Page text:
The chaconne plays a prominent role in the music of Bach.  The sarabandes in his keyboard suites and partitas are usually examples of the chaconne in rhythm, and in the descending bass motion and harmony, as well.  The descending melodic pattern of the chaconne is a recurrent feature in many of his fugal subjects.  And it is a rare Bach work that does not use the chaconne harmony for the half-cadence that ends a section.
 
The Sarabande

The defining characteristic of the sarabande is the chaconne rhythm, although this is not true of every Bach sarabande.  The primary difference between the sarabande and the chaconne in the music of Bach is that the chaconne tends to be a form of variation and the sarabande is in the binary form of a dance movement of a suite.  Sarabandes with all three (rhythmic, melodic and harmonic) aspects of the chaconne can be found in Bach's English Suite #6, French Suite #1, and Partita (for keyboard) #1.  Sarabandes with only the rhythm can be found in the English Suites ##1, 2, 3 and 4; in the French Suites ##4 and 6; and in Partita #4.  Sarabandes with only the melodic and harmonic aspect can be found in the French Suites ##2 and 3; and in Partita #2.

Variation Forms

Bach's two famous examples of the chaconne as a variation form are the Chaconne from the sonata for solo violin in D minor and the Goldberg Variations.  The solo violin piece is in the continuous variation form; the characteristic descending line is usually clearly laid out in the bass, sometimes in an upper voice of this polyphonic composition.  The Goldberg Variations is a theme and thirty variations - thirty complete pieces, in effect - for keyboard (two-manual harpsichord).  The theme is an aria and might be properly called a sarabande.  It is in binary form, each half made up of four four-measure phrases, and each half is repeated.  The first  phrase lays out the descending chaconne bass in a stately one note per measure rhythm.  The chaconne basis of the other phrases is less obvious, and will be discussed elsewhere.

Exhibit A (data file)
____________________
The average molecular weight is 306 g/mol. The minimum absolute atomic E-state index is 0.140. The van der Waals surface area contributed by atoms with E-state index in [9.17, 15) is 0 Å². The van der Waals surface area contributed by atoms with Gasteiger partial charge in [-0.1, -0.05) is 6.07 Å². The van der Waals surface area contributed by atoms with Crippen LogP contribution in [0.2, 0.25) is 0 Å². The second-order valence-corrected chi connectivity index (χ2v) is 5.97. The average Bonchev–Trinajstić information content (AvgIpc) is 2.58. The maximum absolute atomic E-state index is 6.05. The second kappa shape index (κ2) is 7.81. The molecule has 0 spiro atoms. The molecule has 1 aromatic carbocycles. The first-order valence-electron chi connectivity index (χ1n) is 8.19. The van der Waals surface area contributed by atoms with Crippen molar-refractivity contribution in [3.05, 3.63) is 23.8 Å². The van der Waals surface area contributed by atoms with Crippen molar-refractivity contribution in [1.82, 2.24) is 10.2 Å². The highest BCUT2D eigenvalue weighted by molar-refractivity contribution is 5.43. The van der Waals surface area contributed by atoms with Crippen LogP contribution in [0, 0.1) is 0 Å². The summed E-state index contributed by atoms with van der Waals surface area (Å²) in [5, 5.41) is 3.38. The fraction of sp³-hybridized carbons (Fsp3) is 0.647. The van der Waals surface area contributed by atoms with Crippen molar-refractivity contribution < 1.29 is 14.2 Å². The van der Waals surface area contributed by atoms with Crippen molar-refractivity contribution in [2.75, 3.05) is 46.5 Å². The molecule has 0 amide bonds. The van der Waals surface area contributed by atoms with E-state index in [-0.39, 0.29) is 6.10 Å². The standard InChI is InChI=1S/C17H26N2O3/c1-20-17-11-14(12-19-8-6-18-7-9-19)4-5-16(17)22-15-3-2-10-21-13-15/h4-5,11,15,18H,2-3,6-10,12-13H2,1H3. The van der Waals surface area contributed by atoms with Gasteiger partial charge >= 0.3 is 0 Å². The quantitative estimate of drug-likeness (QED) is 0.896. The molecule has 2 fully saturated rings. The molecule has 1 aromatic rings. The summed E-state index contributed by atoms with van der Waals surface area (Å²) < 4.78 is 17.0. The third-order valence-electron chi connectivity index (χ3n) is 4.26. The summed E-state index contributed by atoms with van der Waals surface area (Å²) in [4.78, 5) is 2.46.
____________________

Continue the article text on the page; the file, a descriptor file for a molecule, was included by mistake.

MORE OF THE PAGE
Other Uses of the Ground Bass

As pointed out in
Masterpieces of Music Before 1750 (p. 159), "Bach employed the ground bass in a number of his finest movements ...."  The recurrent bass pattern in the second movement of his keyboard concerto in D minor shows the influence of the chaconne in both rhythm and harmony, although the descending bass pattern is absent.  This form of organization occurs in some slow movements of his other concertos, as well.

Fugal Writing

In fugal writing, Bach uses the descending chromatic line of the chaconne in the subjects of fugues ##
10, 12* and 14* (ascending, and inverted) of the Well-Tempered Clavier, volume one, and of fugues ##6, 13* and 18 (second subject) of volume two; in the countersubjects of prelude #19 of volume one and of fugues ##4 (introduced later in the fugue), 13*, 16* and 17.  (The asterisks indicate doubtful examples; the best examples are in bold.)

In the keyboard suites, fugal writing is common in the gigues. At least some hint of the chaconne melodic line can be found in the gigues of English Suite #5 and Partitas ##3, 4 and 6.

In the two-part inventions, the countersubject of #11 in its original form (it is later inverted) is a lively example.  In the sinfonias (three-part inventions), the countersubject of #11 is an excellent example.  Two-part invention #6 and sinfonia #3 provide doubtful examples (and this particular two-part invention is not really fugal writing, although excellent invertible counterpoint).

Next  -  The Music of Bach: The Spanish Cadence

In the Music of Bach (Part One)
RIFFS
The Chaconne
In the Music of Bach
Lester Allyson Knibbs, Ph.D.

Introduction

The Chaconne ---

Cadential Structure

Unitary & Binary Structures

Linear & Periodic Structures

Riff Modalities

Structural Counterpoint

Modular Composition

Appendices
Site Map
Home Page
Origins

Toward Cadential Structure

In the Music of Bach:   Next

In Cadential Structure After Bach

In Symphonic Composition

In Twentieth Century Music



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